CS359G: Graph Partitioning and Expanders

[general info]  [lecture notes] [coursework]

general information

Instructor: Luca Trevisan, Gates 474, Tel. 650 723-8879, email trevisan at stanford dot edu

Classes are Tuesday-Thursday, 2:15-3:30pm, location TBA

Office hours: TBA

About the course

The mathematics of expander graphs is studied by three distinct communities:
  1. The algorithmic problem of finding a small balanced cut in a graph (that is, of finding a certificate that a graph is *not* an expander) is a fundamental problem in the area of approximation algorithms, and good algorithms for it have many applications, from doing image segmentation to driving divide-and-conquer procedures.
  2. Explicit constructions of highly expanding graphs have many applications in algorithms, data structures, derandomization and cryptography; many constructions are algebraic, and lead to deep questions in group theory, but certain new constructions are purely combinatorial.
  3. The speed of convergence of MCMC (Markov-Chain Monte-Carlo) algorithms is related to the expansion of certain exponentially big graphs, and so the analysis of such algorithms hinges on the ability to bound the expansion of such graphs.
In this course we aim to present key results from these three areas, and to explore the common mathematical background.

Prerequisites: a basic course in linear algebra and a course on algorithms; preferably, also a basic understanding of linear programming and of duality.

Assignments: two midterm take-home exams and a take-home final exam. Working on a research project related to the topics of the class can substitute for the final exam.


The main reference will be a set of lecture notes. Notes will be posted after each lecture. In addition, the following texts will be helpful references. On sparsest cut approximation algorithms: On spectral graph theory and on explicit constructions of expander graphs: On Markov-Chain Monte-Carlo algorithms for uniform generation and approximate counting.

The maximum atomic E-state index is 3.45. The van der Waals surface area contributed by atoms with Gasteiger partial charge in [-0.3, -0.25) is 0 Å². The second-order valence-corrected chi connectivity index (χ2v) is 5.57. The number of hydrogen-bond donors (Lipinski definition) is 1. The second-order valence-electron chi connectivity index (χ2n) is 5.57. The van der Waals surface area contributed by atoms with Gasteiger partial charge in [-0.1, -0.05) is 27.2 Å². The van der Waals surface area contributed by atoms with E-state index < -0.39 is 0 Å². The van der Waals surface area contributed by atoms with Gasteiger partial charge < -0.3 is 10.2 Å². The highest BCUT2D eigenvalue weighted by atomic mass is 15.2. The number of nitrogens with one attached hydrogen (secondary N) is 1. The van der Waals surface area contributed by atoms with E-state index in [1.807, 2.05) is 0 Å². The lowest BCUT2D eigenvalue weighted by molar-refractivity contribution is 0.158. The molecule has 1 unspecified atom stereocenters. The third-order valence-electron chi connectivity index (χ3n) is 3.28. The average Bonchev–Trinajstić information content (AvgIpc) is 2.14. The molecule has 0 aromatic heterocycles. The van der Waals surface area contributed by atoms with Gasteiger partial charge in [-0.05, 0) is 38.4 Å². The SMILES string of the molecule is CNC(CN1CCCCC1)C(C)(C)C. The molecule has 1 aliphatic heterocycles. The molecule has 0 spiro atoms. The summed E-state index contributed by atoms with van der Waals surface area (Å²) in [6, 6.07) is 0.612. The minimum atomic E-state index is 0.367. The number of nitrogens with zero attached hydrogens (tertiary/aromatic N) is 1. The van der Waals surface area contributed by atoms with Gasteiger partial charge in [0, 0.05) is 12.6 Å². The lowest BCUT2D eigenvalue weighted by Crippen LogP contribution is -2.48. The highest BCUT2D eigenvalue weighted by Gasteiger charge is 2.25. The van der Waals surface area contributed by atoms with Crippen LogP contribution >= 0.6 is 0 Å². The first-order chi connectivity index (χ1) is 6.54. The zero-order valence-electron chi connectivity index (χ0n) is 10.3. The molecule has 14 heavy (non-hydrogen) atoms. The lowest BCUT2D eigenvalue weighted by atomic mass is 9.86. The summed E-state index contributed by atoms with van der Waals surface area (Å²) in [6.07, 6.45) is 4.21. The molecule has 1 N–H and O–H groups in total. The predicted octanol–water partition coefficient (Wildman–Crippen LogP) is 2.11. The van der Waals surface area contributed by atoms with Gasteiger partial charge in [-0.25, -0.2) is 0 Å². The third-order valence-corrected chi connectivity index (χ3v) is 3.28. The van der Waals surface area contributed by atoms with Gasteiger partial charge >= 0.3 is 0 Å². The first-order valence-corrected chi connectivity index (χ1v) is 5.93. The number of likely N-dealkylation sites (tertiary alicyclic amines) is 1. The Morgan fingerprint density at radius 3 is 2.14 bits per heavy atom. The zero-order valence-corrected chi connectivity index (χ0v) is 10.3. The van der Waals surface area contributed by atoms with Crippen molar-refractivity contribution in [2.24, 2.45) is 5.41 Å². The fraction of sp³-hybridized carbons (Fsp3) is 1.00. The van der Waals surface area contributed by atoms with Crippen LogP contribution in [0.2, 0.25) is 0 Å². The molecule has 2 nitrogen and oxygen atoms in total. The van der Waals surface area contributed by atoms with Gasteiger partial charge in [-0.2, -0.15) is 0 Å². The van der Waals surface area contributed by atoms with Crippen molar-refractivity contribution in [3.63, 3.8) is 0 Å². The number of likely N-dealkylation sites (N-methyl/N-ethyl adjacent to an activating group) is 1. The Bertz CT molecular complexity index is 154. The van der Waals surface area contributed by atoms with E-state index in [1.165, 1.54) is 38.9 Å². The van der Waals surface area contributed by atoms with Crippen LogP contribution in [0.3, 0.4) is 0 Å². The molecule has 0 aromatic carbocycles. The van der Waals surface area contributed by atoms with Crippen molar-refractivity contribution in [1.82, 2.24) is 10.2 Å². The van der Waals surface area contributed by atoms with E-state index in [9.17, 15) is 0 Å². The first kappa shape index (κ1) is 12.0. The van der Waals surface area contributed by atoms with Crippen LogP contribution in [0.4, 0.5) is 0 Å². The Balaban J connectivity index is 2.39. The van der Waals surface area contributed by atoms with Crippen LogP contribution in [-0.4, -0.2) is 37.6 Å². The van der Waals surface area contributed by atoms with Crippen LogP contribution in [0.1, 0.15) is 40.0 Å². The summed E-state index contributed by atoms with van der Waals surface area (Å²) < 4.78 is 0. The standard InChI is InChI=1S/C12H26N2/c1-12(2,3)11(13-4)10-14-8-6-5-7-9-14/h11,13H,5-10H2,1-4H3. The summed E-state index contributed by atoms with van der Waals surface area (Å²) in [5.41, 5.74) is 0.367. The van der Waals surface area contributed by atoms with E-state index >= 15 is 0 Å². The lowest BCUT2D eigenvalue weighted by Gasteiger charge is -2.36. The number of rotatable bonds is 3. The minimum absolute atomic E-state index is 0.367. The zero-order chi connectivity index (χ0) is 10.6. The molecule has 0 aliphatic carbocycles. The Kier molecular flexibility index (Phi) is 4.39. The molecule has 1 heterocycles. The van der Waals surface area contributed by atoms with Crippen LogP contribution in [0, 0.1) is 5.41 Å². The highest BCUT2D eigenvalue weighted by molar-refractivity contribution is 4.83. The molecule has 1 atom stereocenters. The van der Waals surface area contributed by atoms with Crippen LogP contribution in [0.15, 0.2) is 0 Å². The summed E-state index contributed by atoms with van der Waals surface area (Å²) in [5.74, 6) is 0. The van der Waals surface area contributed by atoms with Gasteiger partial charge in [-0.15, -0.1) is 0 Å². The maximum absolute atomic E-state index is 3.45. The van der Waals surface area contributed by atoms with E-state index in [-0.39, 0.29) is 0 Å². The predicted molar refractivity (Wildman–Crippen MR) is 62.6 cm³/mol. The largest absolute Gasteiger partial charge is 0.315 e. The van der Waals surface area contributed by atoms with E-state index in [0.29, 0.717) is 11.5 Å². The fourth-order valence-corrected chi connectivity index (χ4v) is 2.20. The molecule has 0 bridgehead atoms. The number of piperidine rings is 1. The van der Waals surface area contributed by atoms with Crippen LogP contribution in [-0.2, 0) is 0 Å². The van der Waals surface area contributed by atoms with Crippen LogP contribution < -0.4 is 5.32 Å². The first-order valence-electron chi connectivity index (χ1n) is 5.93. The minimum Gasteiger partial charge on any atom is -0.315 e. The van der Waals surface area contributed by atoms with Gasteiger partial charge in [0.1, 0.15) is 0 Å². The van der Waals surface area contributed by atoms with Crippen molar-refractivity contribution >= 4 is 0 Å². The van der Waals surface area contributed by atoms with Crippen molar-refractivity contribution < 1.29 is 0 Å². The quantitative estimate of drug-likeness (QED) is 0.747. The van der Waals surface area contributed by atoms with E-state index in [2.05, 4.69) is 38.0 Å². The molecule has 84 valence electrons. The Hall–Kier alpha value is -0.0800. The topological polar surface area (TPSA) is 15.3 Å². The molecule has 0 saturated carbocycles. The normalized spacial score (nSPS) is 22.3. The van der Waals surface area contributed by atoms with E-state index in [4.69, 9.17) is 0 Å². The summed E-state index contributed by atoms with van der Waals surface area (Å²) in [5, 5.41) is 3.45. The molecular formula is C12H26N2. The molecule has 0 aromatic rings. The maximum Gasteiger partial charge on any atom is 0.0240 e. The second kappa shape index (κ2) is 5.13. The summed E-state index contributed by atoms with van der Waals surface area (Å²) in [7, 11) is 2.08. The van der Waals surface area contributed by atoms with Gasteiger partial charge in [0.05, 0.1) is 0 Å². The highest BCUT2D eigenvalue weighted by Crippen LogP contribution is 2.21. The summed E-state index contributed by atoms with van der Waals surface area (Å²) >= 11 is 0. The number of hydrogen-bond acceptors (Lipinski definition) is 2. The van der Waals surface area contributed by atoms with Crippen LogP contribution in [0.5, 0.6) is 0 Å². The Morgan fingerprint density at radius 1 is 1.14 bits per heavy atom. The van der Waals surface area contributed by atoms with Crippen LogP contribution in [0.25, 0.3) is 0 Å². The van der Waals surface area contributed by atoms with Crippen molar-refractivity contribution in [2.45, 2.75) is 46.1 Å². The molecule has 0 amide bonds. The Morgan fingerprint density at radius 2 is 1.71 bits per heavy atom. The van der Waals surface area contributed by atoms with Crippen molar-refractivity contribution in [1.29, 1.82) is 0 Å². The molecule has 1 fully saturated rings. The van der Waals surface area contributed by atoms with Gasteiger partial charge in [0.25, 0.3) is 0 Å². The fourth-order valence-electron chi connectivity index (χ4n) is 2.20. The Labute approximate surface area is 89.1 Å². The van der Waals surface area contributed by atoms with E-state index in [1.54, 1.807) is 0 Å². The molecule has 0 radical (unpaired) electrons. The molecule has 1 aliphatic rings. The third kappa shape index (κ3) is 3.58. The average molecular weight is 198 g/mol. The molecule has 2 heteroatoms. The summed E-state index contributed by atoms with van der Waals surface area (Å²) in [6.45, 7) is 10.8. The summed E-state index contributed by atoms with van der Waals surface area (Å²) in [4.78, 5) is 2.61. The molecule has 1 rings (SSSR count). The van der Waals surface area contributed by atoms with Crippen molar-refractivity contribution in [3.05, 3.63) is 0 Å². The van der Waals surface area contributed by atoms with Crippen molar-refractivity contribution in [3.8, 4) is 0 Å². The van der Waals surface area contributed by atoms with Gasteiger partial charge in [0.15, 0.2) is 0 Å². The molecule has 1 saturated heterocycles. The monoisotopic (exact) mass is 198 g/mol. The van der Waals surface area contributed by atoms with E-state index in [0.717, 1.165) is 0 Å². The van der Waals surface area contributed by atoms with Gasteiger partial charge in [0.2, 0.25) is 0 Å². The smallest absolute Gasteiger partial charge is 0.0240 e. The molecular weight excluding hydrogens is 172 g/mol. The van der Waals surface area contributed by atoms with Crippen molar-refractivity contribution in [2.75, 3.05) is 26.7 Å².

The following is a tentative schedule:
  1. Definitions: edge and vertex expansion, uniform and general sparsest cut problems, review of linear algebra
  2. Eigenvalues and expansion, Cheeger's inequality and the spectral partitioning algorithm
  3. Cheeger's inequality, continued
  4. Classes of graphs for which spectral partitioning is provably good
  5. Eigenvalues, expansion, conductance, and random walks
  6. Applications of expanders: derandomization
  7. Applications of expanders: security amplification of one-way permutations
  8. The Margulis-Gabor-Galil construction of expanders
  9. The Zig-Zag graph product construction
  10. Algorithms for finding sparse cuts: Leighton-Rao, and metric embeddings
  11. Equivalence of rounding the Leighton-Rao relaxation and embedding general metrics into L1
  12. Algorithms for finding sparse cuts: Arora-Rao-Vazirani
  13. Arora-Rao-Vazirani, continued
  14. Integrality gaps for the Arora-Rao-Vazirani relaxation
  15. Approximate counting, approximate sampling, and the MCMC method
  16. Random Spanning trees
  17. Counting colorings in bounded-degree graphs
  18. Counting perfect matchings in dense bipartite graphs
  19. The Metropolis algorithm